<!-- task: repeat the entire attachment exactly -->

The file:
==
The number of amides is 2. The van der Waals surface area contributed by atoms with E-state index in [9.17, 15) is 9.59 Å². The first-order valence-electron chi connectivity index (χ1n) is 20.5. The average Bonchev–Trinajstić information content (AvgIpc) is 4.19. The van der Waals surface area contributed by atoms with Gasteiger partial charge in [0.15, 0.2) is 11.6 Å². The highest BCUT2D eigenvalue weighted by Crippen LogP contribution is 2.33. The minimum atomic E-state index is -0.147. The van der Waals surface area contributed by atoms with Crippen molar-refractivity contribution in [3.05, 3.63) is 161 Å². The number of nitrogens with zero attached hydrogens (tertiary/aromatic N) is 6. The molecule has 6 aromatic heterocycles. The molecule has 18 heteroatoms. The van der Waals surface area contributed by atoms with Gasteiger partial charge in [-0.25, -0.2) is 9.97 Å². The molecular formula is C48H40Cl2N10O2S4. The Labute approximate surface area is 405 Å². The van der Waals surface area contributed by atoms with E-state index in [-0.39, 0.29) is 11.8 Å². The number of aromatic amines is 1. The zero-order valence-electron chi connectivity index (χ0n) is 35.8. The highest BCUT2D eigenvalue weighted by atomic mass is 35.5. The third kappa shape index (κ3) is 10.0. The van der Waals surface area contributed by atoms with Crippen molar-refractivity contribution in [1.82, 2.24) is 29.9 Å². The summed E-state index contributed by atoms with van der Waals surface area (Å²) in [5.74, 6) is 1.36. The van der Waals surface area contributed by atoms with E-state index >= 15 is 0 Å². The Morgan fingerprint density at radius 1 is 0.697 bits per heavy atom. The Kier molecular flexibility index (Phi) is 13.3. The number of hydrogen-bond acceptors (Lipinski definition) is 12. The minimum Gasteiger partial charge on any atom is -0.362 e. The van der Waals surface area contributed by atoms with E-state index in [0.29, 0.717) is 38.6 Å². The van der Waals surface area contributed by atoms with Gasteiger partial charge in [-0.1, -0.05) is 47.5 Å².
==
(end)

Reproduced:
The number of amides is 2. The van der Waals surface area contributed by atoms with E-state index in [9.17, 15) is 9.59 Å². The first-order valence-electron chi connectivity index (χ1n) is 20.5. The average Bonchev–Trinajstić information content (AvgIpc) is 4.19. The van der Waals surface area contributed by atoms with Gasteiger partial charge in [0.15, 0.2) is 11.6 Å². The highest BCUT2D eigenvalue weighted by Crippen LogP contribution is 2.33. The minimum atomic E-state index is -0.147. The van der Waals surface area contributed by atoms with Crippen molar-refractivity contribution in [3.05, 3.63) is 161 Å². The number of nitrogens with zero attached hydrogens (tertiary/aromatic N) is 6. The molecule has 6 aromatic heterocycles. The molecule has 18 heteroatoms. The van der Waals surface area contributed by atoms with Gasteiger partial charge in [-0.25, -0.2) is 9.97 Å². The molecular formula is C48H40Cl2N10O2S4. The Labute approximate surface area is 405 Å². The van der Waals surface area contributed by atoms with E-state index in [-0.39, 0.29) is 11.8 Å². The number of aromatic amines is 1. The zero-order valence-electron chi connectivity index (χ0n) is 35.8. The highest BCUT2D eigenvalue weighted by atomic mass is 35.5. The third kappa shape index (κ3) is 10.0. The van der Waals surface area contributed by atoms with Crippen molar-refractivity contribution in [1.82, 2.24) is 29.9 Å². The summed E-state index contributed by atoms with van der Waals surface area (Å²) in [5.74, 6) is 1.36. The van der Waals surface area contributed by atoms with E-state index >= 15 is 0 Å². The Morgan fingerprint density at radius 1 is 0.697 bits per heavy atom. The Kier molecular flexibility index (Phi) is 13.3. The number of hydrogen-bond acceptors (Lipinski definition) is 12. The minimum Gasteiger partial charge on any atom is -0.362 e. The van der Waals surface area contributed by atoms with E-state index in [0.29, 0.717) is 38.6 Å². The van der Waals surface area contributed by atoms with Gasteiger partial charge in [-0.1, -0.05) is 47.5 Å².